DFARS and NIST 800-171...Why are they important?
For covered contractor information systems that are not part of an IT service or system operated on behalf of the Government . . . the following security requirements apply:
. . . the covered contractor information system shall be subject to the security requirements in National Institute of Standards and Technology (NIST) Special Publication (SP) 800-171, “Protecting Controlled Unclassified Information in Nonfederal Information Systems and Organizations. . .” The Contractor shall implement NIST SP 800-171, as soon as practical, but not later than December 31, 2017. . .
-Defense Federal Acquisition Regulation Supplement (DFARS) 252.204-7012
Why is this important --- and how did we get here?
The issue of protecting controlled unclassified information (CUI) has been around for a while, being an extensive focus of the Department of Defense (DoD) for the past several years. In November 2010, the White House issued Executive Order 13556.This order established an open and uniform program across Civilian and Defense agencies for managing information that requires safeguarding or dissemination controls pursuant to and consistent with law, regulation, and Government-wide policies.
The issue the Executive Order was trying to correct, was that departments and agencies were employing ad hoc, agency-specific policies, procedures, and markings to safeguard and control CUI. This inefficient and confusing patchwork led to inconsistent, unclear, or unnecessarily restrictive dissemination policies, and created impediments to authorized information sharing. Inefficiency in itself is a shame. In this case more so, since CUI is sensitive information that often impacts privacy and security concerns, contains proprietary business interests, and is critical in law enforcement investigations.
About the DFARS 252.204-7012.
This led to DoD, General Services Administration (GSA), and National Aeronautics and Space Administration (NASA) to publish a rule that requires federal government contractors, grantees, or those with cooperative agreements to apply cybersecurity controls to protect corporate information systems effective June 15, 2016. The systems are to be protected with control requirements based on security requirements published in NIST 800-171, “Protecting Controlled Unclassified Information in Nonfederal Information Systems and Organizations.”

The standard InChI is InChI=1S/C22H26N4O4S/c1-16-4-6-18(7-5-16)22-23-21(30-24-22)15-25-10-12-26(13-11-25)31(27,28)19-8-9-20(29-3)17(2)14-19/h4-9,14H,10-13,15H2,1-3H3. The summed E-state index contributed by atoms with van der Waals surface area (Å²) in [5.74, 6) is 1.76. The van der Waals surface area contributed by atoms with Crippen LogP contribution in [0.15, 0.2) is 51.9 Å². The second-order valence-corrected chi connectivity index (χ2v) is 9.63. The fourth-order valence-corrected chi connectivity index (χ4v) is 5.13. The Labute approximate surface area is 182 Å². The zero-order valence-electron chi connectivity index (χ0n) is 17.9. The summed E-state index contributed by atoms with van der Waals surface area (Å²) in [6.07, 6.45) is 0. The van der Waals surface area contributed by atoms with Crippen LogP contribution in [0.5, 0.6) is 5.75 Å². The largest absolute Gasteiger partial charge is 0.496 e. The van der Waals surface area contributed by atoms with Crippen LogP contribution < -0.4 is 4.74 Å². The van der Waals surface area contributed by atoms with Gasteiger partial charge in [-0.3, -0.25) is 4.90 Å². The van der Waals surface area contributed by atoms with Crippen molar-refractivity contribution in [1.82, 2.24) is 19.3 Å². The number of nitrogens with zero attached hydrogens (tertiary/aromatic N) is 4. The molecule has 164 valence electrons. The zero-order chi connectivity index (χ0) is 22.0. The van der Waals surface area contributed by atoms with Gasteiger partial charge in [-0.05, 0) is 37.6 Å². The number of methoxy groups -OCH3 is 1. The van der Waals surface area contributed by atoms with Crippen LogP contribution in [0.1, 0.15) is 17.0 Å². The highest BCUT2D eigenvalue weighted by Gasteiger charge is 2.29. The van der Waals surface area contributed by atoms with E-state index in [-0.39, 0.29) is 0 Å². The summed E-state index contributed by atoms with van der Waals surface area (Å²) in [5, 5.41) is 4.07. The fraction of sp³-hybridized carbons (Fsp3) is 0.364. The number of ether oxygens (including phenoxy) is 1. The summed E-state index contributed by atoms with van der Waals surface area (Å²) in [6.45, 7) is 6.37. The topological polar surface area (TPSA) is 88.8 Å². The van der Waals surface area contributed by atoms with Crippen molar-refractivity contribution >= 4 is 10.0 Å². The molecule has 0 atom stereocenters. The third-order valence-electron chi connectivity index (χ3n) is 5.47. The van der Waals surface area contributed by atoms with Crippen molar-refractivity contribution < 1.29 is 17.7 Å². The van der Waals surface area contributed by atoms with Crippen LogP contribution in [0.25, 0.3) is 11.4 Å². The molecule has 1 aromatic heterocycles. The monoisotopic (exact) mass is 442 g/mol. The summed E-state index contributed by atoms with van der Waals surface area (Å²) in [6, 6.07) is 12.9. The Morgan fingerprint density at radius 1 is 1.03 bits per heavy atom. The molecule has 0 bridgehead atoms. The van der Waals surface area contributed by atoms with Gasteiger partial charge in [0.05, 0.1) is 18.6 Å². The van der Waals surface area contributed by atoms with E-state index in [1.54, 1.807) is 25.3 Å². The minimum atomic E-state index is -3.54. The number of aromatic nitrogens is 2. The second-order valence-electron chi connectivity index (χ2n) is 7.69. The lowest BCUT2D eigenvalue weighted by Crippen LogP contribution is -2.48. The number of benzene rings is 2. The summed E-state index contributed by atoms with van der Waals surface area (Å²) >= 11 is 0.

The scope of this requirement is limited to systems that store CDI, which in this case is defined to include any information related to ‘the performance of the contract" that DoD provides to the contractor (pretty much anything). Or, which the contractor accumulates in support of the contract (pretty much everything). This is an expansive requirement and will have a dramatic impact on the number of systems that must be considered in-scope of a gap assessment. System information covered under this rule falls into four categories:
- Controlled Technical Information, which is defined as "technical information” with military or space application that is subject to controls (pretty much everything the government has provided or asked for already).
- OpSec information about intentions, capabilities, and activities that an adversary could use to guarantee failure or unacceptable consequences.
- Export-controlled information, such as "dual-use" technologies like nuclear or biochemical information.
- Any additional information specifically identified in the contract (pretty much whatever the government has not asked for yet).
The new rule also flows down to subcontractors, but only applies if subcontractors meet the same applicability definitions described above The new rule also notes that compliance with basic safeguarding requirements will not remove any other regulatory or existing contractual requirements related to safeguarding government information in covered contractor information systems.